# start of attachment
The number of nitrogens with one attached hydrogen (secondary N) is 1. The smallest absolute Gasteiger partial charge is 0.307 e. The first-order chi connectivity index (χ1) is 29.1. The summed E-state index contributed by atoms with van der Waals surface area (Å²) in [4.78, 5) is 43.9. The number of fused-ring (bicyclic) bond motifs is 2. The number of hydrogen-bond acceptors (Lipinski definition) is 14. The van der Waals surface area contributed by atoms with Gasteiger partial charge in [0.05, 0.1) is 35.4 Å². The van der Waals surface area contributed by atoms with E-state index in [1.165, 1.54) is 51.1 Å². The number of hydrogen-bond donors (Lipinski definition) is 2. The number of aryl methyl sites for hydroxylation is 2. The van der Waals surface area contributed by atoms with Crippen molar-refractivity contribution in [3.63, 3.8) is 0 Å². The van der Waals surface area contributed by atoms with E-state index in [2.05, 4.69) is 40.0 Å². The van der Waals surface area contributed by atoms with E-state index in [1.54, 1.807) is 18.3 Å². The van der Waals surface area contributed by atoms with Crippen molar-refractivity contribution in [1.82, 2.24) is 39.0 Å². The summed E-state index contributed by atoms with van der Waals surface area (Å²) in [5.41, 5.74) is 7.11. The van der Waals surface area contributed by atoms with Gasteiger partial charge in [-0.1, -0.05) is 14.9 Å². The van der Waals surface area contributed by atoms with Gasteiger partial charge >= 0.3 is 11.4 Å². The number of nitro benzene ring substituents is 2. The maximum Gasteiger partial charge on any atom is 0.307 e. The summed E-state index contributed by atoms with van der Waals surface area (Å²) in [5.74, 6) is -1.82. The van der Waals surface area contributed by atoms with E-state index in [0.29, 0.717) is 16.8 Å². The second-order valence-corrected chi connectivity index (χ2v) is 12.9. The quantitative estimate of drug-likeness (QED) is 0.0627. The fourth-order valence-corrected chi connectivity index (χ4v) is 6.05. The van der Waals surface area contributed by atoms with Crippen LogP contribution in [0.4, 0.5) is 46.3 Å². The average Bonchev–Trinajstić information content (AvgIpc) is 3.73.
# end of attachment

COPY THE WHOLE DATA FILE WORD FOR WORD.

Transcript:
The number of nitrogens with one attached hydrogen (secondary N) is 1. The smallest absolute Gasteiger partial charge is 0.307 e. The first-order chi connectivity index (χ1) is 29.1. The summed E-state index contributed by atoms with van der Waals surface area (Å²) in [4.78, 5) is 43.9. The number of fused-ring (bicyclic) bond motifs is 2. The number of hydrogen-bond acceptors (Lipinski definition) is 14. The van der Waals surface area contributed by atoms with Gasteiger partial charge in [0.05, 0.1) is 35.4 Å². The van der Waals surface area contributed by atoms with E-state index in [1.165, 1.54) is 51.1 Å². The number of hydrogen-bond donors (Lipinski definition) is 2. The number of aryl methyl sites for hydroxylation is 2. The van der Waals surface area contributed by atoms with Crippen molar-refractivity contribution in [3.63, 3.8) is 0 Å². The van der Waals surface area contributed by atoms with E-state index in [2.05, 4.69) is 40.0 Å². The van der Waals surface area contributed by atoms with E-state index in [1.54, 1.807) is 18.3 Å². The van der Waals surface area contributed by atoms with Crippen molar-refractivity contribution in [1.82, 2.24) is 39.0 Å². The summed E-state index contributed by atoms with van der Waals surface area (Å²) in [5.41, 5.74) is 7.11. The van der Waals surface area contributed by atoms with Gasteiger partial charge in [-0.1, -0.05) is 14.9 Å². The van der Waals surface area contributed by atoms with Gasteiger partial charge >= 0.3 is 11.4 Å². The number of nitro benzene ring substituents is 2. The maximum Gasteiger partial charge on any atom is 0.307 e. The summed E-state index contributed by atoms with van der Waals surface area (Å²) in [5.74, 6) is -1.82. The van der Waals surface area contributed by atoms with E-state index in [0.29, 0.717) is 16.8 Å². The second-order valence-corrected chi connectivity index (χ2v) is 12.9. The quantitative estimate of drug-likeness (QED) is 0.0627. The fourth-order valence-corrected chi connectivity index (χ4v) is 6.05. The van der Waals surface area contributed by atoms with Crippen LogP contribution in [0.4, 0.5) is 46.3 Å². The average Bonchev–Trinajstić information content (AvgIpc) is 3.73.